By Amanda Ruggeri
Posted November 20, 2008
The Transportation Security Administration received a big promise in one of the nine letters that Barack Obama sent to federal agencies before his election—that he will fight for collective bargaining for TSA workers.
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Obama's statement, which says that making good on his long-held stance will be a "priority" for his administration, may reignite an old battle.
At stake, say opponents, is public safety. Their concern is that TSA's flexibility in responding to emergencies would be limited by having to come to collective agreement before shifting workers, altering procedures, or changing schedules. The head of TSA, Edmund "Kip" Hawley, has testified that collective bargaining "would not provide the flexibility required to wage war against terrorism."
But not everyone agrees.
"What does this have to do with anything other than fair pay for fair work?" says Bruce Schneier, chief security technology officer for the telecom group BT. "There is no security reason. This is just plain dumb."
Supporters of the change, like Schneier, point out that other workers deemed responsible for public safety—like police and firemen—are heavily unionized. And many other federal employees, including those who deal with national security like border patrol agents and customs officers, have the right to collectively bargain.
"In 9/11, the first responders all were organized, and there wasn't one grievance filed. There wasn't one problem," says Emily Ryan, spokesperson for the American Federation of Government Employees, which has been fighting for collective bargaining for the TSA. "It's a lame excuse to block these workers from having workplace rights."
Opponents say that TSA workers already have key rights. They're allowed to join unions, which can represent them at disciplinary and other personnel proceedings. Whistle-blowers and those who allege discrimination are protected, they say.
In the past, the security argument has won out. Last year, in the face of a presidential veto threat and strong Republican opposition, a provision that would have granted TSA workers collective bargaining rights was dropped from a national security bill.
But proponents say that the final agreement to set up collective bargaining can ensure flexibility in emergency situations, as have agreements for similar professions. Besides, they say, it hasn't been argued that protection of the public by police or firefighters will be altered by unionizing. "And yet," says Richard Hurd, a Cornell University professor of industrial and labor relations, "for some reason, the workers who check luggage at airports somehow are not as trustworthy if they're represented by unions. It just doesn't make much sense."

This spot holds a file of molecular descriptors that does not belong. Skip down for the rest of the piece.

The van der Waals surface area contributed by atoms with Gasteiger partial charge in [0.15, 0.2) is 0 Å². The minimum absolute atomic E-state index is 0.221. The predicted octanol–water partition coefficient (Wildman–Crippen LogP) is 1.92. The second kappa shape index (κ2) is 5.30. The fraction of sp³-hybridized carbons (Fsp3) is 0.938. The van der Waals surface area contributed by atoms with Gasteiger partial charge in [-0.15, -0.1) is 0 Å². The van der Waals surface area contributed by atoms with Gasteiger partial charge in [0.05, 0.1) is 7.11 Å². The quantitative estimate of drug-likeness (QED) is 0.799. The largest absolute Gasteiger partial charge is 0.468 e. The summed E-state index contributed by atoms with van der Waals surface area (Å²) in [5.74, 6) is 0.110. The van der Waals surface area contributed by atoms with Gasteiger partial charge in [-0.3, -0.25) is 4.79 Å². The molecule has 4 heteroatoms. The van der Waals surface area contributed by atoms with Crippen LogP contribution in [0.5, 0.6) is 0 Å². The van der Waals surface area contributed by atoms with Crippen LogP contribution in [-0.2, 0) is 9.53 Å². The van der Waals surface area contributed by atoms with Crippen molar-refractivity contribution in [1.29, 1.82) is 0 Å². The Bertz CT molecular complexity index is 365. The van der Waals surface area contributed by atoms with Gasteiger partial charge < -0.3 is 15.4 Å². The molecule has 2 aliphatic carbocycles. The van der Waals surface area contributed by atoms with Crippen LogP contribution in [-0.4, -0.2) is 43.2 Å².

Potential effects on flexibility depend on the mind-set of the union, says Stewart Verdery, former DHS assistant secretary for policy and planning. "If the union is willing to work with them on having flexibility on staffing and duties, then it could work," he says. "If they are trying to make life difficult for the federal security directors who run the airports, then it could be a major problem for TSA's mission."
But as for strikes—one of the big worries of critics—they'd be simply illegal, as they are for all federal employees. That's something air traffic controllers learned the hard way in 1981, when all of those who continued to fail to report to work were fired. Similarly, although police are some of the most heavily unionized workers, disruptions of their services are rare. In his almost 40 years of studying labor relations, says Hurd, he doesn't recall ever seeing an instance in which police or firefighters endangered public safety as part of labor negotiations.
Some say that collective bargaining could even improve the TSA. The agency's attrition rates have been falling, but they're still high—voluntary attritions are at nearly 17 percent, compared with a little over 2 percent for other federal civilian employees. And their injury and illness rate is nearly six times that of those working other federal jobs. If they can negotiate better working situations, say advocates, then more skilled, educated workers will be attracted to the job—and stay there longer.
But overall, the effect of a collective bargaining agreement on security would, most likely, be negligible.
"No one would notice, including me," says Hurd. "The only thing you might notice is that you might see someone, on occasion, with a lapel pin saying that they're union."